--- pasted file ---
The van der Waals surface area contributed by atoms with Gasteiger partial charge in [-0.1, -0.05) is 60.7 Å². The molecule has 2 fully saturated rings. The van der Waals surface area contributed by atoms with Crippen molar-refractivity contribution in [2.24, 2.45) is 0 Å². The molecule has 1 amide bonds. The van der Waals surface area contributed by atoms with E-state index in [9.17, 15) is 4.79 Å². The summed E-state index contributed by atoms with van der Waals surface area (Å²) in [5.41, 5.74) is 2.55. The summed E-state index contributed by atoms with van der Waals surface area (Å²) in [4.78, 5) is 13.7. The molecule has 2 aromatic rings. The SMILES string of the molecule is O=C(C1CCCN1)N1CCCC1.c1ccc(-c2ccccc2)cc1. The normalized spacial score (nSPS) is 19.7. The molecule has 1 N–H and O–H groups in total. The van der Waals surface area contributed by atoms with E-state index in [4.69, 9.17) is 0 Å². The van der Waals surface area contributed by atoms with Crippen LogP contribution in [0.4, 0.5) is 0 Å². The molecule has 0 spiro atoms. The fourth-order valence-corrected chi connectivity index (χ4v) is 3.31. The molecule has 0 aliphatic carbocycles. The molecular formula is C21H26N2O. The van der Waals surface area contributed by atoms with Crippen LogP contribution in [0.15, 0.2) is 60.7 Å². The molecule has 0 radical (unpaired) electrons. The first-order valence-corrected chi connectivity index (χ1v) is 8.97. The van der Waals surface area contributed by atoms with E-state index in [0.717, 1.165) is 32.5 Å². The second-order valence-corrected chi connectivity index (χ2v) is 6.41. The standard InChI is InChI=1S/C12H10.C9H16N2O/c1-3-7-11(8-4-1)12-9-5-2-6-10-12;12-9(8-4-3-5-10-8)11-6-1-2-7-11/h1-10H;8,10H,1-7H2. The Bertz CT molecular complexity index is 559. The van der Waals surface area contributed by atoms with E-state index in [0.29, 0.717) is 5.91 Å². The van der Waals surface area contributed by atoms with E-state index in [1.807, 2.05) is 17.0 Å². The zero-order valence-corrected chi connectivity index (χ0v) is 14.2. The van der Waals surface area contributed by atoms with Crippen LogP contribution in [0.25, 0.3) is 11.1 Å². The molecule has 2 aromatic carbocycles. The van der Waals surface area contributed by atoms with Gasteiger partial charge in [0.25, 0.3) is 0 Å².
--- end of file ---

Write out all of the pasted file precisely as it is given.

The van der Waals surface area contributed by atoms with Gasteiger partial charge in [-0.1, -0.05) is 60.7 Å². The molecule has 2 fully saturated rings. The van der Waals surface area contributed by atoms with Crippen molar-refractivity contribution in [2.24, 2.45) is 0 Å². The molecule has 1 amide bonds. The van der Waals surface area contributed by atoms with E-state index in [9.17, 15) is 4.79 Å². The summed E-state index contributed by atoms with van der Waals surface area (Å²) in [5.41, 5.74) is 2.55. The summed E-state index contributed by atoms with van der Waals surface area (Å²) in [4.78, 5) is 13.7. The molecule has 2 aromatic rings. The SMILES string of the molecule is O=C(C1CCCN1)N1CCCC1.c1ccc(-c2ccccc2)cc1. The normalized spacial score (nSPS) is 19.7. The molecule has 1 N–H and O–H groups in total. The van der Waals surface area contributed by atoms with E-state index in [4.69, 9.17) is 0 Å². The van der Waals surface area contributed by atoms with Crippen LogP contribution in [0.4, 0.5) is 0 Å². The molecule has 0 spiro atoms. The fourth-order valence-corrected chi connectivity index (χ4v) is 3.31. The molecule has 0 aliphatic carbocycles. The molecular formula is C21H26N2O. The van der Waals surface area contributed by atoms with Crippen LogP contribution in [0.15, 0.2) is 60.7 Å². The molecule has 0 radical (unpaired) electrons. The first-order valence-corrected chi connectivity index (χ1v) is 8.97. The van der Waals surface area contributed by atoms with E-state index in [0.717, 1.165) is 32.5 Å². The second-order valence-corrected chi connectivity index (χ2v) is 6.41. The standard InChI is InChI=1S/C12H10.C9H16N2O/c1-3-7-11(8-4-1)12-9-5-2-6-10-12;12-9(8-4-3-5-10-8)11-6-1-2-7-11/h1-10H;8,10H,1-7H2. The Bertz CT molecular complexity index is 559. The van der Waals surface area contributed by atoms with E-state index in [0.29, 0.717) is 5.91 Å². The van der Waals surface area contributed by atoms with E-state index in [1.807, 2.05) is 17.0 Å². The zero-order valence-corrected chi connectivity index (χ0v) is 14.2. The van der Waals surface area contributed by atoms with Crippen LogP contribution in [0.25, 0.3) is 11.1 Å². The molecule has 2 aromatic carbocycles. The van der Waals surface area contributed by atoms with Gasteiger partial charge in [0.25, 0.3) is 0 Å².